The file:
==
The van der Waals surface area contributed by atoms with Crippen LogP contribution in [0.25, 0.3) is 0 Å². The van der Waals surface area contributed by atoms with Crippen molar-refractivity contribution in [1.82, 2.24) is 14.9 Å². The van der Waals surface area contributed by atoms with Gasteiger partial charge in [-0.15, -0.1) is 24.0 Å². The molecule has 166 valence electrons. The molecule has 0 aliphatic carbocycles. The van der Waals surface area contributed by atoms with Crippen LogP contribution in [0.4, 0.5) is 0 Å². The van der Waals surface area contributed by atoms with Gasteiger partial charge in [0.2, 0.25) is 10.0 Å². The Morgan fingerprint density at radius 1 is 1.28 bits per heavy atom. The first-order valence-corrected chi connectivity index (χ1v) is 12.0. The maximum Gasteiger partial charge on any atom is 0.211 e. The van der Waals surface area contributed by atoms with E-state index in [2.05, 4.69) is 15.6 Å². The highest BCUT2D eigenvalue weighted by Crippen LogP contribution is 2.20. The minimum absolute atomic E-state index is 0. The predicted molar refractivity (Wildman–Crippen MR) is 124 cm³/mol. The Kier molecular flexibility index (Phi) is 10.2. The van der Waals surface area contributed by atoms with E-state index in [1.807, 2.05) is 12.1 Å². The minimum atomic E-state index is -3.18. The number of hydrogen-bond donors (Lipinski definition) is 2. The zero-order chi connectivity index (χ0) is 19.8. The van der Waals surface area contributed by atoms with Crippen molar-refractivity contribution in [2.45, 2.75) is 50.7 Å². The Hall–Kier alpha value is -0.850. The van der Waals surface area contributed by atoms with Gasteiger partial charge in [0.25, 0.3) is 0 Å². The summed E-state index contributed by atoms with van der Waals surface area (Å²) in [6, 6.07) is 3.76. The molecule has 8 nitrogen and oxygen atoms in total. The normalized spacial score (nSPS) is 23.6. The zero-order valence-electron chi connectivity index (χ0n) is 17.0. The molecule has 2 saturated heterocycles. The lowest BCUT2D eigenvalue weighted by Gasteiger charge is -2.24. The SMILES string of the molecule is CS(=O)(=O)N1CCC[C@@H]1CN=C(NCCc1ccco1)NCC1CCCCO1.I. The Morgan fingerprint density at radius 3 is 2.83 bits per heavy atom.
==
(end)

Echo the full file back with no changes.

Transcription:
The van der Waals surface area contributed by atoms with Crippen LogP contribution in [0.25, 0.3) is 0 Å². The van der Waals surface area contributed by atoms with Crippen molar-refractivity contribution in [1.82, 2.24) is 14.9 Å². The van der Waals surface area contributed by atoms with Gasteiger partial charge in [-0.15, -0.1) is 24.0 Å². The molecule has 166 valence electrons. The molecule has 0 aliphatic carbocycles. The van der Waals surface area contributed by atoms with Crippen LogP contribution in [0.4, 0.5) is 0 Å². The van der Waals surface area contributed by atoms with Gasteiger partial charge in [0.2, 0.25) is 10.0 Å². The Morgan fingerprint density at radius 1 is 1.28 bits per heavy atom. The first-order valence-corrected chi connectivity index (χ1v) is 12.0. The maximum Gasteiger partial charge on any atom is 0.211 e. The van der Waals surface area contributed by atoms with E-state index in [2.05, 4.69) is 15.6 Å². The highest BCUT2D eigenvalue weighted by Crippen LogP contribution is 2.20. The minimum absolute atomic E-state index is 0. The predicted molar refractivity (Wildman–Crippen MR) is 124 cm³/mol. The Kier molecular flexibility index (Phi) is 10.2. The van der Waals surface area contributed by atoms with E-state index in [1.807, 2.05) is 12.1 Å². The minimum atomic E-state index is -3.18. The number of hydrogen-bond donors (Lipinski definition) is 2. The zero-order chi connectivity index (χ0) is 19.8. The van der Waals surface area contributed by atoms with Crippen molar-refractivity contribution in [2.45, 2.75) is 50.7 Å². The Hall–Kier alpha value is -0.850. The van der Waals surface area contributed by atoms with Gasteiger partial charge in [0.25, 0.3) is 0 Å². The summed E-state index contributed by atoms with van der Waals surface area (Å²) in [6, 6.07) is 3.76. The molecule has 8 nitrogen and oxygen atoms in total. The normalized spacial score (nSPS) is 23.6. The zero-order valence-electron chi connectivity index (χ0n) is 17.0. The molecule has 2 saturated heterocycles. The lowest BCUT2D eigenvalue weighted by Gasteiger charge is -2.24. The SMILES string of the molecule is CS(=O)(=O)N1CCC[C@@H]1CN=C(NCCc1ccco1)NCC1CCCCO1.I. The Morgan fingerprint density at radius 3 is 2.83 bits per heavy atom.